Bastian Ravesteijn talks about unequal opportunities in Studio Erasmus

Bastian Ravesteijn, Assistant Professor of Applied Economics, is a guest at Studio Erasmus where he talked about the opportunity gap among young people. Ravesteijn researched among other things how, where and when the opportunity gap arises. Does it only emerge when we start looking for a job? Or already from the moment we are born?

Ravesteijn's research shows that the opportunity gap actually arises very early. Children from poorer families often appear to have less income later in life. The data also shows that babies with parents from lower income groups already have a higher BMI after four months than babies from higher income groups. Ravesteijn explains that we already knew that there are differences in opportunity between people from different income groups, but we now also know how big those differences are and at what age they arise.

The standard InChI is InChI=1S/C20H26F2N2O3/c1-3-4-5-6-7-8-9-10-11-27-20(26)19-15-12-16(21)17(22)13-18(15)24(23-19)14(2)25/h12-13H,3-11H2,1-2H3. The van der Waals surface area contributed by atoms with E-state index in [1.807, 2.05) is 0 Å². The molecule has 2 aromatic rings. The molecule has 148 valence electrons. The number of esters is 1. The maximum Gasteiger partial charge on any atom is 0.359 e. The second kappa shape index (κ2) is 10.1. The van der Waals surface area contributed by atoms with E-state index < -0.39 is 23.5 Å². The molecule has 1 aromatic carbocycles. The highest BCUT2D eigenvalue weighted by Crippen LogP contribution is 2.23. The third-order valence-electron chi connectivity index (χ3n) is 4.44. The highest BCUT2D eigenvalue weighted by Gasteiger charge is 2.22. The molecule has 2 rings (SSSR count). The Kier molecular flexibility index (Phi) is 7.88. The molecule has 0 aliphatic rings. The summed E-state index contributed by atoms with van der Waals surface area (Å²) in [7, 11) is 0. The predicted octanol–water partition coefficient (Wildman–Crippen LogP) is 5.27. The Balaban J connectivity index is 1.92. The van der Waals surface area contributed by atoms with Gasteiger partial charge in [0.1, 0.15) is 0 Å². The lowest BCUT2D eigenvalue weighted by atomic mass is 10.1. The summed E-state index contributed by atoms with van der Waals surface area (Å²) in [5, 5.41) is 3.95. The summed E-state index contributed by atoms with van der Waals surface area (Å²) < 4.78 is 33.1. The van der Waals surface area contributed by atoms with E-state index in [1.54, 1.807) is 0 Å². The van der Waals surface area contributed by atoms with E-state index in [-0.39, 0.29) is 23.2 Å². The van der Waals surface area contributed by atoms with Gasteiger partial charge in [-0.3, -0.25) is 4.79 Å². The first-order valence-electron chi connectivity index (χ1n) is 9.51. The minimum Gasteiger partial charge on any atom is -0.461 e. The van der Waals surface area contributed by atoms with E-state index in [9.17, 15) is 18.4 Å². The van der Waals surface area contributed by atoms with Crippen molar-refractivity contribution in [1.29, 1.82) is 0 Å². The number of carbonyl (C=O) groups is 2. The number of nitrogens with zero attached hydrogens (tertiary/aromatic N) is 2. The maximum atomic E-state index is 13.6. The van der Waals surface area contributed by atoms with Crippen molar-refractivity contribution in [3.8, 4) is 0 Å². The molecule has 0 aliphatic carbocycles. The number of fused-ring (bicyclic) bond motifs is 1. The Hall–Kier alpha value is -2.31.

'You can of course ask yourself to what extent it’s a bad thing that some people are less likely to have a higher education degree if it suits them less. That's not necessarily wrong, of course,' says Ravestijn in Studio Erasmus. 'But it is difficult to unravel to what extent this is due to what has happened around someone and to what extent someone can still change this and get more out of themselves.'

As a result of the research, the Kansenkaart (Opportunities Map) was developed. This is an interactive map that, using existing data, provides insights into the extent to which the Dutch enjoy the same opportunities in terms of income, education and health. When comparing people in their thirties who grew up in families from the same income group but in different districts, there appears to be a clear relationship between their current income and the district in which they grew up.

Assistant professor
More information

The full item from Studio Erasmus, 28 September 2021, can be found here (in Dutch). 

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